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TAP Block for Open Radical Prostatectomy.

2014-08-27 03:12:24 | BioPortfolio

Summary

This is a prospective, double blind, randomized study is proposed in patients undergoing open radical prostatectomy: its objective is to establish whether continuous bilateral TAP blocks would provide adequate perioperative analgesia, decrease opioid consumption, reduce the incidence of opioid-related side effects, and facilitate surgical recovery (in terms of PACU and hospital discharge).

Description

Open prostatectomy is a surgical procedure performed by urologists to excise the prostate. This is achieved by a 10-cm vertical incision starting below the umbilicus and reaching the pubic area. Patients are hospitalized for 3-4 days: one of the criteria for safe discharge includes Visual Analogue Scale (VAS) for pain below 3 at rest. For postoperative pain control, patients receive patient-controlled opioid analgesia (PCA) with morphine. The average amount of morphine used in the first 24 h varies between 30 and 50 mg. Although this technique is widely used, side effects (sedation, ileus, pruritus) are commonly encountered with opioid administration. Thus alternative analgesic techniques such as epidural analgesia and wound infiltration have been used with some success. However adverse events have also been reported with these techniques (lower limb motor block with epidural; infection wound infiltration).

In the last 10 years, a new technique, the transversus abdominis plane (TAP) block, which anesthetizes the thoracolumbar nerves (intercostal, subcostal and first lumbar nerves), has been described. The thoracolumbar nerves provide sensory innervation to the anterolateral abdominal wall. The traditional technique for TAP blocks is performed with a blunt needle in the Triangle of Petit. The latter is delineated caudally by the iliac crest, posteriorly by the latissimus muscle and anteriorly by the external oblique. Two distinct pops can be felt as the needle crosses the fascial extensions of the external oblique and the internal oblique muscle, respectively. Thus the second pop usually signifies that the needle tip has reached the TAP. Although the traditional technique has been used to provide postoperatively analgesia for bowel surgery, hysterectomy and Cesarian Section, the position of the Triangle of Petit varies greatly thus making it difficult to palpate in obese patients. In 2007, there was a study describing an ultrasound-guided technique for TAP blocks: these authors advocated using ultrasonography to locate the TAP along the mid-axillary line above the iliac crest. This ultrasound-guided technique has been subsequently used to provide postoperative analgesia for laparoscopic cholecystectomy, appendicectomy and Cesarian Section. This technique has been shown to spare opioids in the postoperative period therefore facilitating an accelerated discharge and superior pain relief.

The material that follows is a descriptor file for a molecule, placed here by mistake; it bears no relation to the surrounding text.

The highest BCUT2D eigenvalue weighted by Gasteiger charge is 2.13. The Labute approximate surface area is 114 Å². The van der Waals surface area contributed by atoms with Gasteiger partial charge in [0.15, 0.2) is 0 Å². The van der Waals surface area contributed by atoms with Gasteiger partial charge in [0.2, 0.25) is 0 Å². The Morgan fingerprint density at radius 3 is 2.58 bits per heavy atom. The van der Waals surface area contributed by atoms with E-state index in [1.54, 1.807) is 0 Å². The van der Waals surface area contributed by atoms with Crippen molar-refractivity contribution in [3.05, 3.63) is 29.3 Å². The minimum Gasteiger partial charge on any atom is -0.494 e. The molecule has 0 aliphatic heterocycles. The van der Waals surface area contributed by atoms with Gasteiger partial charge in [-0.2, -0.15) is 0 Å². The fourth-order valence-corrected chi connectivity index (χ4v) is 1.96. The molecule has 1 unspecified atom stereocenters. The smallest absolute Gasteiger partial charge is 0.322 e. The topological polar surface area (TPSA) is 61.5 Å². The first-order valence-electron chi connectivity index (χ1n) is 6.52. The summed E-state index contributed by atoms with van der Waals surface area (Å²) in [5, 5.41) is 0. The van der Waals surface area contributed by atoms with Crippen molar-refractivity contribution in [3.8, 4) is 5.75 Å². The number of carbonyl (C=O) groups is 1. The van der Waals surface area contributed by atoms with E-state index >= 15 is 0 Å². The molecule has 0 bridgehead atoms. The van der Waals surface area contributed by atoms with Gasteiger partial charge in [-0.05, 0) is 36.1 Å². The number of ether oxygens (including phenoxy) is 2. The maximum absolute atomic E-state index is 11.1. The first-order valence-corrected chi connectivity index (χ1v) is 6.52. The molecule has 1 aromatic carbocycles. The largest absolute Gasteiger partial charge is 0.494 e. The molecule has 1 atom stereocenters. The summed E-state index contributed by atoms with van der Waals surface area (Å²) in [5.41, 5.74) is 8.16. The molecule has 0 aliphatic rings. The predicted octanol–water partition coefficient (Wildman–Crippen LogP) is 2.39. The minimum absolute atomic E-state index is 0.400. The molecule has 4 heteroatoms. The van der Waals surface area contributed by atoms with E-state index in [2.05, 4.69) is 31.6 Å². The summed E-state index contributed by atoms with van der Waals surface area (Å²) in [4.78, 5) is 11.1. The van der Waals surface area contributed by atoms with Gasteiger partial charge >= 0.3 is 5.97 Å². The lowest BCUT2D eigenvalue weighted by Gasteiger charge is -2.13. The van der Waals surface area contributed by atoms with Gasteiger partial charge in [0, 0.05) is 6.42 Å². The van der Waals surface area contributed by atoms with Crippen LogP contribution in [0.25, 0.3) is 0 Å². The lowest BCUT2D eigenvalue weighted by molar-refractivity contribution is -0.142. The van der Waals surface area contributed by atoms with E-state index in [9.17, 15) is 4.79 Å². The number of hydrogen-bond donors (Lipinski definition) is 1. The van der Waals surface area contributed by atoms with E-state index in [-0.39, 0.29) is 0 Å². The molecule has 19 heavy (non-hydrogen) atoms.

In our institution, the TAP block, either as a single shot or as a continuous catheter infusion, is used for abdominal and urological surgery when epidural blockade is not feasible.

Study Design

Allocation: Randomized, Control: Placebo Control, Endpoint Classification: Efficacy Study, Intervention Model: Parallel Assignment, Masking: Double Blind (Subject, Outcomes Assessor), Primary Purpose: Treatment

Conditions

Opioid Consumption

Intervention

Normal saline via TAP catheters, Lidocaine via TAP catheters

Location

McGill University Health Centre, Montreal General Hospital
Montreal
Quebec
Canada
H3G1A4

Status

Not yet recruiting

Source

McGill University Health Center

Results (where available)

View Results

Links

Published on BioPortfolio: 2014-08-27T03:12:24-0400

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